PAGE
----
There are three commonly recognized types of nosism, in which the plural first-person pronoun is used rather than the singular: the pluralis societatis ("social plural"), pluralis modestiae ("plural of modesty"), and pluralis maiestatis ("plural of majesty" or "royal we"). In some sense all of these can be considered specialized uses of the poetic plural, ...
Telea (τέλεα) is a valid Greek plural (not contracted), and it looks better in English: the -a plural is not unusual for Greek (and Latin) borrowings, and the uncontracted -e- is similar to the related word teleology (not contracted * telulogy).
An internet search reveals that this has already been used as a plural in English (a 2012 book, a 1986 Usenet ...
In addition to Nathaniel's excellent answer, we offer this quotation from Ennius:
Ennii de Naevio sententia:
scripsere alii rem 231
Versibus quos olim Faunei vatesque canebant;
Cum neque Musarum scopulos quisquam superarat
Nec dicti studiosus erat,
Nos ausi reserare . . . .
This appears to be ...
Pubes, genitive pubis means (as the dictionary tells us) "the signs of manhood, i.e. the hair which appears on the body at the age of puberty". It does not mean a single pubic hair, but - like the English word "hair" - it is a collective noun for the whole hairy covering of the body. That is why it stays in the singular even after a plural noun like montes.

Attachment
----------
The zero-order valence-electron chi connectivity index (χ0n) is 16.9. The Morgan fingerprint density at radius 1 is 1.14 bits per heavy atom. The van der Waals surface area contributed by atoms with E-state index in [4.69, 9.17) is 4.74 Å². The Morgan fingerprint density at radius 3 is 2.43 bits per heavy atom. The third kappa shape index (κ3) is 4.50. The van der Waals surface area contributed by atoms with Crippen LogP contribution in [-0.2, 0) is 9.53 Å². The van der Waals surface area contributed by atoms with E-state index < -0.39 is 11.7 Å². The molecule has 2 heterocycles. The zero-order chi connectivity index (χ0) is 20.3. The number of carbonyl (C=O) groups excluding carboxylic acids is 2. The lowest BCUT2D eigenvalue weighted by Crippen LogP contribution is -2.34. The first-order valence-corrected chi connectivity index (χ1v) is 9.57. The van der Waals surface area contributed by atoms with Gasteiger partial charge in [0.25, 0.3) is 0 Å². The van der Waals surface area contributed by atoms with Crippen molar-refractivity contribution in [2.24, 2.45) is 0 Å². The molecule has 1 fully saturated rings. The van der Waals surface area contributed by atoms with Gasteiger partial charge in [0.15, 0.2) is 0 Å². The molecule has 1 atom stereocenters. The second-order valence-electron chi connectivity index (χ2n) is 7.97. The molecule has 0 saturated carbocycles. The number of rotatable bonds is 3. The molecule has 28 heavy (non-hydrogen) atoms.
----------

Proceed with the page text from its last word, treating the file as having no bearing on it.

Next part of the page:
This is a tricky thing to explain, but:
Unus is the cardinal 'one', which has plural forms that are used with plural-form nouns such as castra and scopae. In such cases it is proper to write una castra or unae scopae.
Singulus is used distributively — 'one for each', and so on — and is not to be confused with singularis, 'single' when an adjectival use is ...
Apparently an early usage was in inheritance law, in contrast with "per stirpes". Suppose A has children B and C, and B has child D, while C has children E and F. If A outlives his children but not his grandchildren, then with a per capita rule, D, E, and F each get 1/3 of the estate, but under a per stirpes rule, D gets 1/2 and E and F get 1/4 each. In ...
For whatever they might be worth, there are two inscriptions from Hadrian’s wall mentioning a centurion by the name of Caledonius Secundus, in both instances in the genitive singular.